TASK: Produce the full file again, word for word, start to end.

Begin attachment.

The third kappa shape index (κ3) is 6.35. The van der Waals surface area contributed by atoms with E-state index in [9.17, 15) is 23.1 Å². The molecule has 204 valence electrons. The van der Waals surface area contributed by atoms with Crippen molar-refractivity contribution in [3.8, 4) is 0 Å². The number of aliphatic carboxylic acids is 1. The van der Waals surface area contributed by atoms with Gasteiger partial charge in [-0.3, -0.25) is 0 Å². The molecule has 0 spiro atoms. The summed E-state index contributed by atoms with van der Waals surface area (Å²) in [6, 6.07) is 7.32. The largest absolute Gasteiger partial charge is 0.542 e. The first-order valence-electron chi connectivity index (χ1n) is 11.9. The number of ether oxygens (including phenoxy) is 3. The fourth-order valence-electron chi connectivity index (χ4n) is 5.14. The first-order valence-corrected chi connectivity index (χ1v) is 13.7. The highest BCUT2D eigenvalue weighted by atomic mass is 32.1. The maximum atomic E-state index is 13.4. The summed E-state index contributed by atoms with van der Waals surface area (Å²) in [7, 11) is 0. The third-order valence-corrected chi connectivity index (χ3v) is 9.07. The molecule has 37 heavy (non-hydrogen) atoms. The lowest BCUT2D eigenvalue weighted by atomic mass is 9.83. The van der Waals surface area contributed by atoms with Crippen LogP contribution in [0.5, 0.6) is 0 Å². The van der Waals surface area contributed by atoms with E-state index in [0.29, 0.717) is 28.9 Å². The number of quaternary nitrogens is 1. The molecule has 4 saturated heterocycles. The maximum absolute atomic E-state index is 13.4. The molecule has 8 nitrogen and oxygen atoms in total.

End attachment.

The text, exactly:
The third kappa shape index (κ3) is 6.35. The van der Waals surface area contributed by atoms with E-state index in [9.17, 15) is 23.1 Å². The molecule has 204 valence electrons. The van der Waals surface area contributed by atoms with Crippen molar-refractivity contribution in [3.8, 4) is 0 Å². The number of aliphatic carboxylic acids is 1. The van der Waals surface area contributed by atoms with Gasteiger partial charge in [-0.3, -0.25) is 0 Å². The molecule has 0 spiro atoms. The summed E-state index contributed by atoms with van der Waals surface area (Å²) in [6, 6.07) is 7.32. The largest absolute Gasteiger partial charge is 0.542 e. The first-order valence-electron chi connectivity index (χ1n) is 11.9. The number of ether oxygens (including phenoxy) is 3. The fourth-order valence-electron chi connectivity index (χ4n) is 5.14. The first-order valence-corrected chi connectivity index (χ1v) is 13.7. The highest BCUT2D eigenvalue weighted by atomic mass is 32.1. The maximum atomic E-state index is 13.4. The summed E-state index contributed by atoms with van der Waals surface area (Å²) in [7, 11) is 0. The third-order valence-corrected chi connectivity index (χ3v) is 9.07. The molecule has 37 heavy (non-hydrogen) atoms. The lowest BCUT2D eigenvalue weighted by atomic mass is 9.83. The van der Waals surface area contributed by atoms with Crippen LogP contribution in [0.5, 0.6) is 0 Å². The van der Waals surface area contributed by atoms with E-state index in [0.29, 0.717) is 28.9 Å². The number of quaternary nitrogens is 1. The molecule has 4 saturated heterocycles. The maximum absolute atomic E-state index is 13.4. The molecule has 8 nitrogen and oxygen atoms in total.